Wednesday, December 18, 2013

The ADA - A Civil Rights Issue

Many of my clients do not understand that the Americans with Disabilities Act (ADA) is one of the most important pieces of CIVIL RIGHTS legislation of our time.   That’s right…….I said CIVIL RIGHTS.  Just as you would not deny access to a business based on race, religion, color or national origin, the ADA provides those same protections to those with disabilities.  It’s a misconception that the ADA is a building code.   While it is true that much of the ADA has been incorporated into the California and other Building Codes for newer buildings, this is not necessarily true for older buildings.

While it may not seem like it, many businesses continue to deny access to those with disabilities every day without even knowing it.   Examples include businesses with no accessible parking, stairs to the main entry doors and toilet rooms that are too small for those with disabilities.   Despite the fact that the ADA is over 20 years old, those with disabilities continue to find obstacles on a daily basis.   When a disabled person can not freely use your facility without encountering obstacles, then their civil rights have been violated and you could be subjected to a lawsuit for violations of the ADA.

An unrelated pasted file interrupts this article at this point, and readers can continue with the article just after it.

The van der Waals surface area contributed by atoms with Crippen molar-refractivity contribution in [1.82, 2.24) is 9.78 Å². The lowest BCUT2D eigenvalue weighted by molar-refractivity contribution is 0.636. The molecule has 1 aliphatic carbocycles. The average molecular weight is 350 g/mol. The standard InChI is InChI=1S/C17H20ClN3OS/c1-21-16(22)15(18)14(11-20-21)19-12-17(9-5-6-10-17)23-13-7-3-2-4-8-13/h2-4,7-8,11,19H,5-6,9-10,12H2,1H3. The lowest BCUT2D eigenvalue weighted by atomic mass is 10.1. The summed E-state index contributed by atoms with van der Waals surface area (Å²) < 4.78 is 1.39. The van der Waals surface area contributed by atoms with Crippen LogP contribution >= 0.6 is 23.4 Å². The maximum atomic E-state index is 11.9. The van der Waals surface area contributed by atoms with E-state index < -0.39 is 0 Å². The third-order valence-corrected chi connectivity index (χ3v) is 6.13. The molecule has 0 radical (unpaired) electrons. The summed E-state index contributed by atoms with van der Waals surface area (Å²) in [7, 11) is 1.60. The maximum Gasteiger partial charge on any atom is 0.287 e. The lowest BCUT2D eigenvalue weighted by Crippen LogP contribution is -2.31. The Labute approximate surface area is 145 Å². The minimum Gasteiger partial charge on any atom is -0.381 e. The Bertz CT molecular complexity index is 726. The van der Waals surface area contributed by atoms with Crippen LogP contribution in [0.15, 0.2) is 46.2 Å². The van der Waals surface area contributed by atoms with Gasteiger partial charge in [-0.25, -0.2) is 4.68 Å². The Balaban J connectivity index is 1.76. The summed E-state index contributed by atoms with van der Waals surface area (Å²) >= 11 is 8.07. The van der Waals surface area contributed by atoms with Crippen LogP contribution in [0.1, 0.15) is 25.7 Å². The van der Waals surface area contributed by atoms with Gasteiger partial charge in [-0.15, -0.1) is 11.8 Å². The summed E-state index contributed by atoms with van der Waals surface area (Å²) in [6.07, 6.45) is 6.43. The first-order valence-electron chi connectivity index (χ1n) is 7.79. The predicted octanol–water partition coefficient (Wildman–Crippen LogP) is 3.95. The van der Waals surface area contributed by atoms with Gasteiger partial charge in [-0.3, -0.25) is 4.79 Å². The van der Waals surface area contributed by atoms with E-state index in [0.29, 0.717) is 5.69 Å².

Another misconception by many of my clients is that older buildings built before 1990 are granted “grandfather” status.   This is simply not true.   Any facility that serves the public including hotels, restaurants, theaters, gas stations, retail stores, beauty salons, to name just a few, must meet the requirements of the ADA regardless of age.   Even historic buildings must meet the requirements of the ADA, although to a lesser degree.

One of the reasons that serial plaintiffs are filing ADA lawsuits all over California is because as many as 98% of businesses in California have at least one violation of the ADA that could be the source of a lawsuit.   Despite many legislative changes, the serial plaintiffs are still at work filing lawsuits.   There is simply only one way to avoid a lawsuit…………conform to the Americans with Disabilities Act (ADA) ONE HUNDRED PERCENT.

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